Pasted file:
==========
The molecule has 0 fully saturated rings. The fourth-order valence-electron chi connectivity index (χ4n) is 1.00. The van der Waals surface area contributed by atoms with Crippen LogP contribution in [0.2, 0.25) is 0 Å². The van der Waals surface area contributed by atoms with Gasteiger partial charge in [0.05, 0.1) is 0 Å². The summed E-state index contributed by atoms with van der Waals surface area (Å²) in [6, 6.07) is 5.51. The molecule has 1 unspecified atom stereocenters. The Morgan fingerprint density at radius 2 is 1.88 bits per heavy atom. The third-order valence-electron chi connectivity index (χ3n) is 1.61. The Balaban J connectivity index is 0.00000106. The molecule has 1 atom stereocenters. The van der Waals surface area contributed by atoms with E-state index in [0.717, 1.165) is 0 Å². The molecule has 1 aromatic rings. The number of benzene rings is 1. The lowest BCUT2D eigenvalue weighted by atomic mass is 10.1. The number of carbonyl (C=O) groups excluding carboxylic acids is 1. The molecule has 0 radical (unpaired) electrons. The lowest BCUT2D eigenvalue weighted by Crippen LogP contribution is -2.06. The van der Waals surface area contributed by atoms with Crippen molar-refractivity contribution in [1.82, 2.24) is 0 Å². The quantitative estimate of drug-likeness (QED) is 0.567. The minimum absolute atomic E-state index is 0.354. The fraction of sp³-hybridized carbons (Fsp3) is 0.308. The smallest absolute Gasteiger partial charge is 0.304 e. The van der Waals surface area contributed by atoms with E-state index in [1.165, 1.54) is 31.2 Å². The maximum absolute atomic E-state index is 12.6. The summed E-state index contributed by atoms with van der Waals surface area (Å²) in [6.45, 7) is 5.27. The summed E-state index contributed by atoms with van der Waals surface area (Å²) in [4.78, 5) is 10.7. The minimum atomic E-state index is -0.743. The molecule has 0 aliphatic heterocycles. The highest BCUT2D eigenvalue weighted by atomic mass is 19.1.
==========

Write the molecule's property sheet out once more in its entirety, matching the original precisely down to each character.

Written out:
The molecule has 0 fully saturated rings. The fourth-order valence-electron chi connectivity index (χ4n) is 1.00. The van der Waals surface area contributed by atoms with Crippen LogP contribution in [0.2, 0.25) is 0 Å². The van der Waals surface area contributed by atoms with Gasteiger partial charge in [0.05, 0.1) is 0 Å². The summed E-state index contributed by atoms with van der Waals surface area (Å²) in [6, 6.07) is 5.51. The molecule has 1 unspecified atom stereocenters. The Morgan fingerprint density at radius 2 is 1.88 bits per heavy atom. The third-order valence-electron chi connectivity index (χ3n) is 1.61. The Balaban J connectivity index is 0.00000106. The molecule has 1 atom stereocenters. The van der Waals surface area contributed by atoms with E-state index in [0.717, 1.165) is 0 Å². The molecule has 1 aromatic rings. The number of benzene rings is 1. The lowest BCUT2D eigenvalue weighted by atomic mass is 10.1. The number of carbonyl (C=O) groups excluding carboxylic acids is 1. The molecule has 0 radical (unpaired) electrons. The lowest BCUT2D eigenvalue weighted by Crippen LogP contribution is -2.06. The van der Waals surface area contributed by atoms with Crippen molar-refractivity contribution in [1.82, 2.24) is 0 Å². The quantitative estimate of drug-likeness (QED) is 0.567. The minimum absolute atomic E-state index is 0.354. The fraction of sp³-hybridized carbons (Fsp3) is 0.308. The smallest absolute Gasteiger partial charge is 0.304 e. The van der Waals surface area contributed by atoms with E-state index in [1.165, 1.54) is 31.2 Å². The maximum absolute atomic E-state index is 12.6. The summed E-state index contributed by atoms with van der Waals surface area (Å²) in [6.45, 7) is 5.27. The summed E-state index contributed by atoms with van der Waals surface area (Å²) in [4.78, 5) is 10.7. The minimum atomic E-state index is -0.743. The molecule has 0 aliphatic heterocycles. The highest BCUT2D eigenvalue weighted by atomic mass is 19.1.